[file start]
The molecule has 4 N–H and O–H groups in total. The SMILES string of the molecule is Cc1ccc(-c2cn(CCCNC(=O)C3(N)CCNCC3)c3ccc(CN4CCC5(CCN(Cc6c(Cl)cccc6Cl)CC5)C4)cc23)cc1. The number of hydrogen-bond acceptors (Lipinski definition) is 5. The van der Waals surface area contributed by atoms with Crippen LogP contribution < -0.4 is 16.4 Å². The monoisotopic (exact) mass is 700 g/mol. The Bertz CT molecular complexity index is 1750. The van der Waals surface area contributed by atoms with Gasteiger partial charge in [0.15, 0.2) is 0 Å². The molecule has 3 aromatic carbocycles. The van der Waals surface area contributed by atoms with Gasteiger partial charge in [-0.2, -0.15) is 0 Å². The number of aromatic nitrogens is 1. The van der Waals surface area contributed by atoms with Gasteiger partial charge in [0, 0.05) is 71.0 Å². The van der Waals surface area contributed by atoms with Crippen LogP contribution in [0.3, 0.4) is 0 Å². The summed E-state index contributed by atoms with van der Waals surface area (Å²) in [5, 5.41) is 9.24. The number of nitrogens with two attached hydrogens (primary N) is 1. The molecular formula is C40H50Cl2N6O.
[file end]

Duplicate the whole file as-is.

The molecule has 4 N–H and O–H groups in total. The SMILES string of the molecule is Cc1ccc(-c2cn(CCCNC(=O)C3(N)CCNCC3)c3ccc(CN4CCC5(CCN(Cc6c(Cl)cccc6Cl)CC5)C4)cc23)cc1. The number of hydrogen-bond acceptors (Lipinski definition) is 5. The van der Waals surface area contributed by atoms with Crippen LogP contribution < -0.4 is 16.4 Å². The monoisotopic (exact) mass is 700 g/mol. The Bertz CT molecular complexity index is 1750. The van der Waals surface area contributed by atoms with Gasteiger partial charge in [0.15, 0.2) is 0 Å². The molecule has 3 aromatic carbocycles. The van der Waals surface area contributed by atoms with Gasteiger partial charge in [-0.2, -0.15) is 0 Å². The number of aromatic nitrogens is 1. The van der Waals surface area contributed by atoms with Gasteiger partial charge in [0, 0.05) is 71.0 Å². The van der Waals surface area contributed by atoms with Crippen LogP contribution in [0.3, 0.4) is 0 Å². The summed E-state index contributed by atoms with van der Waals surface area (Å²) in [5, 5.41) is 9.24. The number of nitrogens with two attached hydrogens (primary N) is 1. The molecular formula is C40H50Cl2N6O.